Abstract: Underground structures are a key component of sustainable cities. In dense urban environments, underground structures are often built near tall buildings. Although such buildings have the potential to alter ground motions in their vicinity and transmit significant forces to adjacent underground structures during earthquakes, these impacts are not well understood. This presentation will describe a research program that includes centrifuge experiments and numerical analyses aimed at understanding the seismic performance of a braced excavation and a permanent box structure buried in medium dense, dry sand. The response of these underground structures is first studied in isolation, then, a model midrise and a high-rise building are added near the underground structures to evaluate their influence. Preliminary experimental results indicate that the presence of an adjacent high-rise building slightly reduces racking displacements on the buried structure, but increases seismic lateral earth pressures on the building side of the buried structure and the response can be captured using three-dimensional models. This enhanced understanding of the interaction of these structures is important to improving the resiliency of our urban infrastructure.
Presenter: Ellen Rathje
Affiliation: University of Texas at Austin
Author bio: Dr. Ellen M. Rathje is the Warren S. Bellows Centennial Professor in the Department of Civil, Architectural, and Environmental Engineering at the University of Texas at Austin. She has expertise in the areas of seismic site response analysis, seismic slope stability, field reconnaissance after earthquakes, and remote sensing of geotechnical phenomena. She has published over 150 papers on these topics and has supervised the research of over 30 graduate students. Dr. Rathje is a founding member and current Co-Chair of the Geotechnical Extreme Events Reconnaissance (GEER) Association and she was a member of the Board of Directors of the Earthquake Engineering Research Institute (EERI) from 2010-2013. She is the Principal Investigator for the DesignSafe-ci.org cyberinfrastructure for the NSF-funded Natural Hazards Engineering Research Infrastructure (NHERI). She has been honored with various research awards, including the Huber Research Prize from the American Society of Civil Engineers (ASCE) in 2010, the Hogentogler Award for outstanding paper from ASTM Committee D18 in 2010, the Shamsher Prakash Research Award in 2007, and the Shah Innovation Prize from EERI in 2006.
Abstract: One dimensional site response analysis is one of the most commonly used numerical techniques in geotechnical earthquake engineering. Borehole arrays, where earthquake recordings are made at depth as well as the ground surface, provide invaluable data that can be used to assess the numerical techniques used for site response analysis. Borehole array recordings in the US and Japan are used to evaluate equivalent linear (EQL) analysis, equivalent linear analysis with frequency-dependent soil properties (EQL-FD), and fully nonlinear analysis (NL). The required damping to fit the small-strain response is shown to be larger than predicted by typical material damping curves derived from laboratory tests. At peak shear strains less than about 0.1%, all three site response techniques accurately predict site amplification relative to the borehole arrays. At peak shear strains larger than 0.1% and at periods less than about 0.4 s, EQL and NL analyses under-predict site amplification and EQL-FD analyses over-predict site amplification. Consideration of the shear strength of the soil when specifying the modulus reduction curve only slightly improves these comparisons. Additional research is needed to develop appropriate techniques to model large strain site response at periods less than 0.4 s.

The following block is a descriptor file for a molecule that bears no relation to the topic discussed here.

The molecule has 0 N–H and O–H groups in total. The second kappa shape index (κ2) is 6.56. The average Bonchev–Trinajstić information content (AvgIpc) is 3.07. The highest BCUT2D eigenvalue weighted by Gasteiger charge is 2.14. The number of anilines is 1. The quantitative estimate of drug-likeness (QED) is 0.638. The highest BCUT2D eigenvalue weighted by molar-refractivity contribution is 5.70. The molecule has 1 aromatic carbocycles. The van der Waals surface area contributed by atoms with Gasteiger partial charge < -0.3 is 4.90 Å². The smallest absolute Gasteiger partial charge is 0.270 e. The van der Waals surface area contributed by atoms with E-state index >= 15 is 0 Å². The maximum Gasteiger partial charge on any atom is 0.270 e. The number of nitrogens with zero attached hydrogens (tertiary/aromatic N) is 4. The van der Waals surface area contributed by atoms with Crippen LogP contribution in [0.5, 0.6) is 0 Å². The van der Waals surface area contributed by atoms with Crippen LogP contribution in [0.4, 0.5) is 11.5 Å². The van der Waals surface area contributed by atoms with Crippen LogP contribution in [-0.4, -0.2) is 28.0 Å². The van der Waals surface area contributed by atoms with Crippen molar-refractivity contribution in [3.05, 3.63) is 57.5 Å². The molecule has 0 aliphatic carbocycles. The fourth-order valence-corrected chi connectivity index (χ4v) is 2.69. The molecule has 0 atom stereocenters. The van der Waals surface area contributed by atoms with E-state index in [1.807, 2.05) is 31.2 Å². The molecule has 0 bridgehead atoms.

Presenter: Jonathan D. Bray
Affiliation: UC Berkeley
Author bio: Jonathan Bray is the Faculty Chair in Earthquake Engineering Excellence at the University of California, Berkeley. He earned engineering degrees from West Point, Stanford, and Berkeley. Dr. Bray is a registered professional civil engineer and has served as a consultant on several important engineering projects and peer review panels. He has authored more than 300 research publications on topics that include liquefaction and its effects on structures, seismic performance of earth structures, earthquake ground motions, and earthquake fault rupture propagation. He leads the Geotechnical Extreme Events Reconnaissance (GEER) Association. Dr. Bray is a member of the US National Academy of Engineering and has received several honors, including the Peck Award, Joyner Lecture, Huber Research Prize, Packard Foundation Fellowship, and NSF Presidential Young Investigator Award.
Abstract: Several multi-story office buildings settled differentially and were damaged as a result of soil liquefaction during the 2011 Christchurch earthquake. The state-of-the practice still largely involves estimating building settlement using empirical procedures developed to calculate post-liquefaction, one-dimensional, consolidation settlement in the free-field away from buildings. Performance-based earthquake engineering requires improved procedures, because these free-field analyses cannot possibly capture shear-induced deformations in the soil beneath shallow foundations. Well-documented field case histories of office building performance in the Central Business District of Christchurch provide excellent benchmarks. Differential settlement of shallow-founded structures is often governed by liquefaction of shallow soils and the loss of ground due to the development of sediment ejecta. Shear strains due to shaking-induced ratcheting of buildings into cyclically softened soil are important effects that are not captured in current procedures. Dynamic SSI analysis can be used to evaluate building performance. Recommendations for estimating liquefaction-induced movements of buildings with shallow foundations are made.